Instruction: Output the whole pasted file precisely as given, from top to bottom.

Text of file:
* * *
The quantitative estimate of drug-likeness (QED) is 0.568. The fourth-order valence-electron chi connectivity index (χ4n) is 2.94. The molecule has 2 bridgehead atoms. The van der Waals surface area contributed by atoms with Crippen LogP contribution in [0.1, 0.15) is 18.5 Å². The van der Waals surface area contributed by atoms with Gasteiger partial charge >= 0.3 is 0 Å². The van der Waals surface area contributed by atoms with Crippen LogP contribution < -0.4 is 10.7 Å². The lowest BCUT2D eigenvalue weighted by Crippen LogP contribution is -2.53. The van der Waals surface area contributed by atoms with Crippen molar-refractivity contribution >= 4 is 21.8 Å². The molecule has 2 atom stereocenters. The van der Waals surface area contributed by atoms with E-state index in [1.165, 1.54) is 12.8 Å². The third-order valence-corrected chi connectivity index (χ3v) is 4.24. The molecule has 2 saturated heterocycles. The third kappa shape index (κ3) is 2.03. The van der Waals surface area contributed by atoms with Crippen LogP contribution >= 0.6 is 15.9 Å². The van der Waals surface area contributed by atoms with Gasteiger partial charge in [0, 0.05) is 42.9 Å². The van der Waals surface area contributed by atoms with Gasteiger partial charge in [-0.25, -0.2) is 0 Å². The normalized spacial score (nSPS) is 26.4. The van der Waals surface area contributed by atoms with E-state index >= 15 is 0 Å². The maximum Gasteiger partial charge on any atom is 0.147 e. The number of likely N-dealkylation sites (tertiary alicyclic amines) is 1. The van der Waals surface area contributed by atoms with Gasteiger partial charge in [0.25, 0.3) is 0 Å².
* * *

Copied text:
The quantitative estimate of drug-likeness (QED) is 0.568. The fourth-order valence-electron chi connectivity index (χ4n) is 2.94. The molecule has 2 bridgehead atoms. The van der Waals surface area contributed by atoms with Crippen LogP contribution in [0.1, 0.15) is 18.5 Å². The van der Waals surface area contributed by atoms with Gasteiger partial charge >= 0.3 is 0 Å². The van der Waals surface area contributed by atoms with Crippen LogP contribution < -0.4 is 10.7 Å². The lowest BCUT2D eigenvalue weighted by Crippen LogP contribution is -2.53. The van der Waals surface area contributed by atoms with Crippen molar-refractivity contribution >= 4 is 21.8 Å². The molecule has 2 atom stereocenters. The van der Waals surface area contributed by atoms with E-state index in [1.165, 1.54) is 12.8 Å². The third-order valence-corrected chi connectivity index (χ3v) is 4.24. The molecule has 2 saturated heterocycles. The third kappa shape index (κ3) is 2.03. The van der Waals surface area contributed by atoms with Crippen LogP contribution >= 0.6 is 15.9 Å². The van der Waals surface area contributed by atoms with Gasteiger partial charge in [0, 0.05) is 42.9 Å². The van der Waals surface area contributed by atoms with Gasteiger partial charge in [-0.25, -0.2) is 0 Å². The normalized spacial score (nSPS) is 26.4. The van der Waals surface area contributed by atoms with E-state index >= 15 is 0 Å². The maximum Gasteiger partial charge on any atom is 0.147 e. The number of likely N-dealkylation sites (tertiary alicyclic amines) is 1. The van der Waals surface area contributed by atoms with Gasteiger partial charge in [0.25, 0.3) is 0 Å².